• I think it needs to be interactive so that you can join other people in the same room. For example, watching movies, live TV, or sports. It would be great to be able to sync them up so both people get the same view so they can share the experience together. Otherwise you're just isolated in a virtual world.
  • I think microsoft are really wasting their time and money on these mixed reality headsets, manufacturers have been trying to sell these since the days of the Amiga computer, ok I know they've improved immensely over the years, but the use of them is seriously restricted, there's problems such as restricted movement in the home, the cost,  they're clumsy and no good when you're visiting friends cannot share the experience at the same time. Good for clubs and the arcades but thats all ! So come on Microsoft see the reality in this, you'd be far better investing in standalone projected holographic systems ,that everybody can share,  instead of flogging this dead horse !    
  • Holy crap! I thought this is going to be another bs article by Jason Ward.. Good lord its Daniel!
  • Finally!  Someone writing about trying to figure out the Business Case for some of the Massively Screwed-up dys-Functional Team's (MSFT) initiatives. The same goes for their foray into "mobile" after the umpteenth reset/retrenchment. Please tell Jason Ward that I've been asking for someone to come up with a business case for this new initiative and why they think they can move people off "plain old smartphones".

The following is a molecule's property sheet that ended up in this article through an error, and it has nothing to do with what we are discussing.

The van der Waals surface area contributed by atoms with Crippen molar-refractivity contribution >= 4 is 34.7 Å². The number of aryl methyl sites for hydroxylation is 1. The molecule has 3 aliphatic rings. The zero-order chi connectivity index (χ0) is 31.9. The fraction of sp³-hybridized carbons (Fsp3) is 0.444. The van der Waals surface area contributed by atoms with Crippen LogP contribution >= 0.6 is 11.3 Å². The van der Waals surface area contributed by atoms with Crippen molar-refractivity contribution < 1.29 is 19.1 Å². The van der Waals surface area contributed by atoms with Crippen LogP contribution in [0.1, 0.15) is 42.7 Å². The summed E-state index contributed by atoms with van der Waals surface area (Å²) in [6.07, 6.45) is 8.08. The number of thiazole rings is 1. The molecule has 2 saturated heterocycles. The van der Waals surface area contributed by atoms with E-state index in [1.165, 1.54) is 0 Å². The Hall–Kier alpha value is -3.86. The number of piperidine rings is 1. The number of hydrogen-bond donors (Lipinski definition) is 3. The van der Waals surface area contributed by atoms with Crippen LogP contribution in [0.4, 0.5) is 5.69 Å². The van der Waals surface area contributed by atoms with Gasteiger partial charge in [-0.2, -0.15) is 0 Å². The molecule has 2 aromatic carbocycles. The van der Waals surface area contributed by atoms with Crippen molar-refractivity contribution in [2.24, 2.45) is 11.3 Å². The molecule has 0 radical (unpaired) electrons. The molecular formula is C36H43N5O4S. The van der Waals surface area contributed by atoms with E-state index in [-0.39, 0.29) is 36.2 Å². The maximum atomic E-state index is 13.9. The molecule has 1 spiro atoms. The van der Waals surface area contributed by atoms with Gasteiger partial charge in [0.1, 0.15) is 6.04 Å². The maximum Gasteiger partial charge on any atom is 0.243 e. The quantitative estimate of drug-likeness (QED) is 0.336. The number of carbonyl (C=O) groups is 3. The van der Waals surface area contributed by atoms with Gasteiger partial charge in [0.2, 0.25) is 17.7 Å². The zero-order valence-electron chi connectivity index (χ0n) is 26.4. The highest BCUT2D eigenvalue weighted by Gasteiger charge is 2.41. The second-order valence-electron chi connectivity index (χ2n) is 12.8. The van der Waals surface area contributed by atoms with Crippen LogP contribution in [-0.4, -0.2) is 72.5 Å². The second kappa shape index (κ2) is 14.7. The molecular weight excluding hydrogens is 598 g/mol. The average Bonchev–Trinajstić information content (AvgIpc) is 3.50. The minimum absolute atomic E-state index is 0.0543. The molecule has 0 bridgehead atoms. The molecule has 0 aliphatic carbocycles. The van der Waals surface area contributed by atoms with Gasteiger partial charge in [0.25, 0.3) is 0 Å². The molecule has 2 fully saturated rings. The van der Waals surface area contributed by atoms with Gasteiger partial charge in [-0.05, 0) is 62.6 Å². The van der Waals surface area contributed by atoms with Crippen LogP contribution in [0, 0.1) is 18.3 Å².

• Some friends are working on a new UWP pet game for Mixed Reality you can find it here: Microsoft is running a game development challenge which includes mixed reality in the award categories and final submission date is on December 31st 2017. That is a good incentive for people to develop applications for the platform during its launch window.  To me mixed reality is the ability to have multiple screens and experiences together in one location. It means intelligent new games and virtual experiences not possible until recently. Apart from the low cost of the OEM devices, what really makes a huge difference compared to the current VR offerings is that these new headsets can work with even previous generation devices. So someone doesn't need to invest over $1000 dollars to participate in this next generation of visual computing. Other than games, there are tons of things that can improved with this technology.  i.e. booking hotels, checking out bars and restaurants, visiting museums, participating in conferences and even funny moments with virtual friends and their avatars on various social platforms. Even education. remote or otherwise. i.e. it would allow you to fiddle with substanges and machinery otherwise not possible before.  
  • you are wasting your one cares about Microshit. Apple ARKit is 1000 times more cool and fun, Samsung's VR is better etc, and in just a few weeks, after IOS11 is launched, we will already have dev support and apps for this. so not thanks, UWP is a failure! and so is Microsoon. Everybody else is having better stuff than MS, always!
  • The problem here has two parts: 1. Microsoft. They always under deliver, poor quality, lack of commitment and lying! 2. Devs won't give a damn about anything MS comes up with as usual because let's be serious, who on earth can trust Microshit anymore?